Guitar: Practice Makes Perfect!

Even guitar playing pros can come unstuck when faced with playing a challenging riff or two. Toby Pitman explains how going back to basic practice exercises can get you shredding again in no time.  

I don't get to practice as much as I'd like! Working stupid hours in the studio and trying to find time to be moderately social gets in the way. That's not to say I don't play: I play the guitar every day whether it's all day at work or just picking it up for 10 minutes in the evening. This has been going on for 30 years now.

Now after playing for that long 'practice' becomes less of an issue, especially if you keep your hand in by playing at work all the time. The problem is that this isn't practice per se!

It's playing, not drilling! The things you have to play on a day-to-day basis are very different from the things you have to practice to keep your chops up!

This came to light about three days prior to writing this article when I got a call about a job doing a session on a well-known TV show over in the UK. The composer asked if I could do the guitar on a score he was putting together. I said, “Sure!”. Then he asked if by any chance I could also play Banjo on it! “Sure, I can play banjo!”, I said. And bouzouki. “Err......No problem!”

Now, I've never played a bouzouki but how hard can it be? I mean, it's got strings and frets, right! I don't own a bouzouki! No problem, I'll hire one! Sorted!!

So he sends me over a Logic arrangement of the piece with the MIDI parts for me to have a look at. We've agreed that I'll do the parts at my studio and send him the audio as he's snowed under with other episodes.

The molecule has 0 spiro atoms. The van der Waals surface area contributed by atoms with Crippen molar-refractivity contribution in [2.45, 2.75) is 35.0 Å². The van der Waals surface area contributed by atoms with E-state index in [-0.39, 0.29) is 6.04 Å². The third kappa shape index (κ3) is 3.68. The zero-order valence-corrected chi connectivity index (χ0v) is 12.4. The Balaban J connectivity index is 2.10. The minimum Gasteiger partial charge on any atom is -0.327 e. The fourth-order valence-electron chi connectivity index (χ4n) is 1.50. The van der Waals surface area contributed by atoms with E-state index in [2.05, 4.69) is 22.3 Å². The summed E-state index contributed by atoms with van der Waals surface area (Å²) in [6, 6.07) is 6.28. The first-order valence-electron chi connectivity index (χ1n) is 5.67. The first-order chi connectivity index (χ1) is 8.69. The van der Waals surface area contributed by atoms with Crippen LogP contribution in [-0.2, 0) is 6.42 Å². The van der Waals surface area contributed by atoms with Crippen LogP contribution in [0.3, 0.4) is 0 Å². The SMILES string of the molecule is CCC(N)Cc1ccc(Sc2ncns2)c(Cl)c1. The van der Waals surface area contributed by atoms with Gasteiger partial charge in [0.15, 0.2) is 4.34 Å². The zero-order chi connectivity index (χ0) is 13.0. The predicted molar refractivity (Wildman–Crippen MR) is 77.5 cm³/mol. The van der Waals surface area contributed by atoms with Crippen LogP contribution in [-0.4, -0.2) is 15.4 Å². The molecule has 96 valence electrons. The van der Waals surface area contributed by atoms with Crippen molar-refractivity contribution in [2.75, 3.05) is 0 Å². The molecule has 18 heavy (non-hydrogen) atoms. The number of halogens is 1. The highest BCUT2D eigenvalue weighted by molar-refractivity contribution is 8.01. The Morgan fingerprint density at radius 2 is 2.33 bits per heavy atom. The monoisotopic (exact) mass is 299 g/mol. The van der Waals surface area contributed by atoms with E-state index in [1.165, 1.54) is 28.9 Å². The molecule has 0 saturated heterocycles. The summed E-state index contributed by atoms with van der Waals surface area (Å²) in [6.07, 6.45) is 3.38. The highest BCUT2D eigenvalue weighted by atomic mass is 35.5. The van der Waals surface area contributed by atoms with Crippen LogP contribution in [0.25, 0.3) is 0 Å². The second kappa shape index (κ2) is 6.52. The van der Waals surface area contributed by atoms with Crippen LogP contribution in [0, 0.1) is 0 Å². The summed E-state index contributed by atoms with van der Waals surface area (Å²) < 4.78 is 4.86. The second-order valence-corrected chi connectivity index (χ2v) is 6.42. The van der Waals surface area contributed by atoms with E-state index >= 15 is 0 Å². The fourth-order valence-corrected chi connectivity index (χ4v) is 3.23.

I open Logic and open the cue. It's Celtic and fast! Continuous 8th-note triplets at 153 bpm. Now in reality that's not that fast. I come from a Rock/Metal background and I've certainly played things that are much faster than that!! That's what I told myself as I started to play through the parts.

So, it turns out Celtic Jigs are not simple! The melodies weave about in a way I'm not used to playing. There was also a load of double hits on certain notes that really demand some serious right/left hand coordination, coordination that had somehow gone missing. This piece was technically really demanding!

Then it dawned on me...I needed to practice!! 

Toby Pitman in the studio

I closed the song and and did something I've not done for ages: I took everything about the piece that was giving me a problem and started to write out exercises that targeted the problems. These mainly consisted of right hand picking exercises and repeating the exercises in different shapes and fingering positions to further the workout. I also did something I hadn't done for a while: I started 'really slow' and built the tempo gradually. At the end of the day I wasn't actually worried about the parts as I knew I could play them. I just needed to get my hands working again.

The point being that even if you've played an instrument a long time you still need to top up your technique every now and again. Practice also serves a higher purpose, too: it helps you progress. Never practice something you already know, only the things you don't. What feels uncomfortable to play now will become comfortable with patience and practice. The trick is to never get too comfortable!! Keep on pushing yourself!!

When I went back to the part after two days of workouts I nailed it pretty fast on the guitar and was feeling pretty good about myself!

So I go to pick up the Bouzouki, and it's tuned in 5ths!!! It didn't stay that way for long!

For the past 20 years Toby has worked as a professional guitarist, programmer and producer. Clients include Sir Paul McCartney, George Michael, Shirley Bassey, Yusuf Islam, Giles Martin as well as the London 2012 Olympic Ceremonies. He has also worked extensively in TV, Advertising and Film. As well as composing himself he has also ... Read More


Nice one Toby. You're a stellar musician. And brave at that!
I meant to add that even though the tutorial with Jordan Rudess: Keyboard Wizdom is all about Keyboard, I found it extremely useful for guitar playing. Just try and implement the majority of his techniques as adapted for guitar and you will find them extremely useful.

Just wanted to add that.
Ha! Cheers Victor!

Funnily enough I'm watching it on TV as I write this!! It sounds alright as well!


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